The Fortnight in September (1931): R.C. Sherriff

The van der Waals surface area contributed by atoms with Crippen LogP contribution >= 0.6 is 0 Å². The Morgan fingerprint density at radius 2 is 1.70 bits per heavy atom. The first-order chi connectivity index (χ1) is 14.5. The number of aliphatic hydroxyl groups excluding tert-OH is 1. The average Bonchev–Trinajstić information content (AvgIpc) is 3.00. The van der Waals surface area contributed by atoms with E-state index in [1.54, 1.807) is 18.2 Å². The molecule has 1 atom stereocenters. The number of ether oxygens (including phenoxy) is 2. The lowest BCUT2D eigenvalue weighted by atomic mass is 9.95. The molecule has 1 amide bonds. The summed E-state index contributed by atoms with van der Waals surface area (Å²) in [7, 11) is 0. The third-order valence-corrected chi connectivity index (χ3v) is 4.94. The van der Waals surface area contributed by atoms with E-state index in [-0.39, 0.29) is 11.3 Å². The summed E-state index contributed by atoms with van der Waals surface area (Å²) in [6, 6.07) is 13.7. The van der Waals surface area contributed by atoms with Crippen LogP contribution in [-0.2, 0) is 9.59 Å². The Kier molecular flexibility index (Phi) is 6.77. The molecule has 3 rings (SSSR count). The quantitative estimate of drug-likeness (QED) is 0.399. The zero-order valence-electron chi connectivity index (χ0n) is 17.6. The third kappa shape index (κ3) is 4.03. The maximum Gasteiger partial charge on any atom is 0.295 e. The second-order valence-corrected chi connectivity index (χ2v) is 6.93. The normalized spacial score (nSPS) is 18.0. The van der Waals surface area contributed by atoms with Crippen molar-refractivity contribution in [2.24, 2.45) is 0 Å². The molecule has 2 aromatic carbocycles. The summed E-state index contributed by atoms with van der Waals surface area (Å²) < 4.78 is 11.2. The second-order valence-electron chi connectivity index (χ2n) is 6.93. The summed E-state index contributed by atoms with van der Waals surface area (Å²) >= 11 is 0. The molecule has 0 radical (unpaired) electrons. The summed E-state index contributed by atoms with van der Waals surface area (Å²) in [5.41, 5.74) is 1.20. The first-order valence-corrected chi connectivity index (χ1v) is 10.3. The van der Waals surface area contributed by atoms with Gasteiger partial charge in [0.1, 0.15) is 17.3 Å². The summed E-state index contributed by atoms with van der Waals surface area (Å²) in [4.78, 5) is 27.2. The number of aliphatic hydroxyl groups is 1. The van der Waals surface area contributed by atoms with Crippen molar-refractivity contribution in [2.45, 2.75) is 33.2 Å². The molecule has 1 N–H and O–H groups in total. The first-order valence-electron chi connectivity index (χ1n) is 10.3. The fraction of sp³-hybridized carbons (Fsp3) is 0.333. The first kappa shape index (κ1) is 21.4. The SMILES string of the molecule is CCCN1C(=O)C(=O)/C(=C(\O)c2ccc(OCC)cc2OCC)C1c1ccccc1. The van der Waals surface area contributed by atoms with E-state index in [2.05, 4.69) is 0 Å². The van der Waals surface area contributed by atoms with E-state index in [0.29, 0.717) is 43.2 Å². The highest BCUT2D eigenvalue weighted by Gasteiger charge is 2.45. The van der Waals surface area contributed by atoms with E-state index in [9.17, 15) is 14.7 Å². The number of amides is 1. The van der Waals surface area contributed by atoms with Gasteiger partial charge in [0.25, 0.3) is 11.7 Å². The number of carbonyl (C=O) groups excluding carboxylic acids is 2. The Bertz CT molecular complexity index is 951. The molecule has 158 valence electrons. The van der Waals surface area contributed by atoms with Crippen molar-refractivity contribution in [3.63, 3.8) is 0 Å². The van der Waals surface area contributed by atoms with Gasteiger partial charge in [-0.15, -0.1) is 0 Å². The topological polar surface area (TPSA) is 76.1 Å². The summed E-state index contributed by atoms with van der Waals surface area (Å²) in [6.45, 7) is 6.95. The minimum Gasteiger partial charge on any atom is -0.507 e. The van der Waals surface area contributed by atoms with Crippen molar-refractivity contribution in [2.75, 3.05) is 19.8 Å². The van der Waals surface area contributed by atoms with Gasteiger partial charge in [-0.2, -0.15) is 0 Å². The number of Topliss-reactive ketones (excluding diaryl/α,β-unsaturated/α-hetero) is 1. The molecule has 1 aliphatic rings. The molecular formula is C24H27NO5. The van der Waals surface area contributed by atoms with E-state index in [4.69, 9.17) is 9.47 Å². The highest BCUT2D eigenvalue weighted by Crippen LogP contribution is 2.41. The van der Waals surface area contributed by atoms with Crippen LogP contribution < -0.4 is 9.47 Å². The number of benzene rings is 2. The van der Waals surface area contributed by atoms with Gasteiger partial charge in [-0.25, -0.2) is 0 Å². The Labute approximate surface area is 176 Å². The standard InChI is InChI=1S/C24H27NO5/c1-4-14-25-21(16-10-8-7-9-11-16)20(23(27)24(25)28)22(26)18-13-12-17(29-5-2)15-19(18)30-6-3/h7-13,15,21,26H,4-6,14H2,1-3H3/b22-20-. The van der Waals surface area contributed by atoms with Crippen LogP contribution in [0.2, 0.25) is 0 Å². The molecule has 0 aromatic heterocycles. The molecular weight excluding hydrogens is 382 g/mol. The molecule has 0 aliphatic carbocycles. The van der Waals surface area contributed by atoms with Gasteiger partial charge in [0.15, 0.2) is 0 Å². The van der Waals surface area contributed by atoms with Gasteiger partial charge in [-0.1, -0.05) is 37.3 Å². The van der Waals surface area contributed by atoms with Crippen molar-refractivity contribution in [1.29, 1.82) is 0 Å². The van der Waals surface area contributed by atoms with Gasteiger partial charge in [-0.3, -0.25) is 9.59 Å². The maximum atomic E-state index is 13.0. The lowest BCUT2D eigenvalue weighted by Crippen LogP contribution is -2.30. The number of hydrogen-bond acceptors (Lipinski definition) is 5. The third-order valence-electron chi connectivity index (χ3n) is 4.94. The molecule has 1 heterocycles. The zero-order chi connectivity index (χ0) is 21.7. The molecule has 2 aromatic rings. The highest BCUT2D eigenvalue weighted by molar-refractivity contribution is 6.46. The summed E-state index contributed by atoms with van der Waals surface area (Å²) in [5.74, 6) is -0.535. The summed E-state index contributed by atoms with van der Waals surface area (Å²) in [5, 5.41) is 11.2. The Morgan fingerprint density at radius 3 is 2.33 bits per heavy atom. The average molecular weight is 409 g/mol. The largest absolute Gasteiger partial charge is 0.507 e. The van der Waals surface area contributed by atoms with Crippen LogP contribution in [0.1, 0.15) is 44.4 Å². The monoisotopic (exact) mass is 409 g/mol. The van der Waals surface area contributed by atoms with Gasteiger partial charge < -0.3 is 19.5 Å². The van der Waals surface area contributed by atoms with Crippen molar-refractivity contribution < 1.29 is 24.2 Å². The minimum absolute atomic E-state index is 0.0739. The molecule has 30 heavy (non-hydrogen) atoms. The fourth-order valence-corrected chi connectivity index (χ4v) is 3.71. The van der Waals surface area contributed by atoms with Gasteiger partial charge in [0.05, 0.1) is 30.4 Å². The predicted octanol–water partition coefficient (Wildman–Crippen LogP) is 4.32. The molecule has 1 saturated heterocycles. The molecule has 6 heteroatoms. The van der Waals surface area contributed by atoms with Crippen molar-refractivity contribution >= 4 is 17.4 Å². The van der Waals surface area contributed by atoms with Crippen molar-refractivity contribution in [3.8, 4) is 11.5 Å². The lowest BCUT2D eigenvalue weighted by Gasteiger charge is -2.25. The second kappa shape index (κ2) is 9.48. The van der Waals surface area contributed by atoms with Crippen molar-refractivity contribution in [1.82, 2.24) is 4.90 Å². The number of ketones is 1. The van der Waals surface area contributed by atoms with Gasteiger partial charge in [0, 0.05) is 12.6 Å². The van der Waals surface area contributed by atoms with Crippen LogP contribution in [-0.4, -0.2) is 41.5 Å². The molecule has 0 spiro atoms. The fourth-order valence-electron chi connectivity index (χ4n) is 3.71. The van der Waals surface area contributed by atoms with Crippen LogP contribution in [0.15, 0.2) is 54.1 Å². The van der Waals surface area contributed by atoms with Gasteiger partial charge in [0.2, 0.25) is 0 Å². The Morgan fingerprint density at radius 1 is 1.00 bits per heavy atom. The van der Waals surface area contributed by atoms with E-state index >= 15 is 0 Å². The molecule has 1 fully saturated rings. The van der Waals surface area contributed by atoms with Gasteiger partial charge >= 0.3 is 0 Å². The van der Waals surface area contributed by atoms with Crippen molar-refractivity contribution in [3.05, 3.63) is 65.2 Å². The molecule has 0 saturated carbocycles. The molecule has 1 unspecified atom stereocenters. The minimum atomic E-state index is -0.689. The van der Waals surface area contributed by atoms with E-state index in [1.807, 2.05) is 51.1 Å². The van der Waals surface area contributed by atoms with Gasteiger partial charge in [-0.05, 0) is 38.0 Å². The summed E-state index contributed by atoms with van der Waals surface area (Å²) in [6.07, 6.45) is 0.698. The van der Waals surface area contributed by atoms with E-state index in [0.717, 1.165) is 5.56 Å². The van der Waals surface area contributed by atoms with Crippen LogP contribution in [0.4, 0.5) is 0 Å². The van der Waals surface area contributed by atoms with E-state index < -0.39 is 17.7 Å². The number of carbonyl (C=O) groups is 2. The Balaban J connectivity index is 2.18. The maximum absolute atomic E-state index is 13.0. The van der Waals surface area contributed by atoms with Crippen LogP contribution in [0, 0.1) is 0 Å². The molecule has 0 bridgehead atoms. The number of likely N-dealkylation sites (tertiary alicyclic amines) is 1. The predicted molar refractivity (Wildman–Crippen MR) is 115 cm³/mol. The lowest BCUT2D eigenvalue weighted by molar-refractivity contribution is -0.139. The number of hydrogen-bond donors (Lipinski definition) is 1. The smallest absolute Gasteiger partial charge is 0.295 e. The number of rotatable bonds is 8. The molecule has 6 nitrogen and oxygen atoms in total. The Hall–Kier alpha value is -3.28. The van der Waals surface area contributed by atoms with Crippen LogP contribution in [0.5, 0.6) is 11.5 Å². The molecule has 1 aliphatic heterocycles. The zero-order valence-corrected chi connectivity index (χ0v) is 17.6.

A few days ago, The Guardian published an article in which authors recommended uplifting books to brighten our spirits. Kazuo Ishiguro’s choice was The Fortnight in September (1931), about a London family’s annual holiday at the seaside in Bognor Regis. I bought it there and then, and have been happily absorbed in it ever since. It’s hard to describe exactly why it’s so absorbing, because very little happens – it’s a simple little book, but simplicity is a large part of its appeal. It takes you back to a less complicated age, when you had one holiday a year, and all excitement, hope and expectation centred on those two weeks at the sea. You probably went to the same place every year, and there were boarding houses and sandcastles; strolls along the promenades; mornings swimming in the sea; bathing huts; arcade games; the band playing on the pier. It conjures up the golden age of the British seaside town, and the sheer pleasure of being on holiday and getting away from it all. So roll up your trouser-legs, grab your bucket and spade and join me for a heartwarming piece of escapism.

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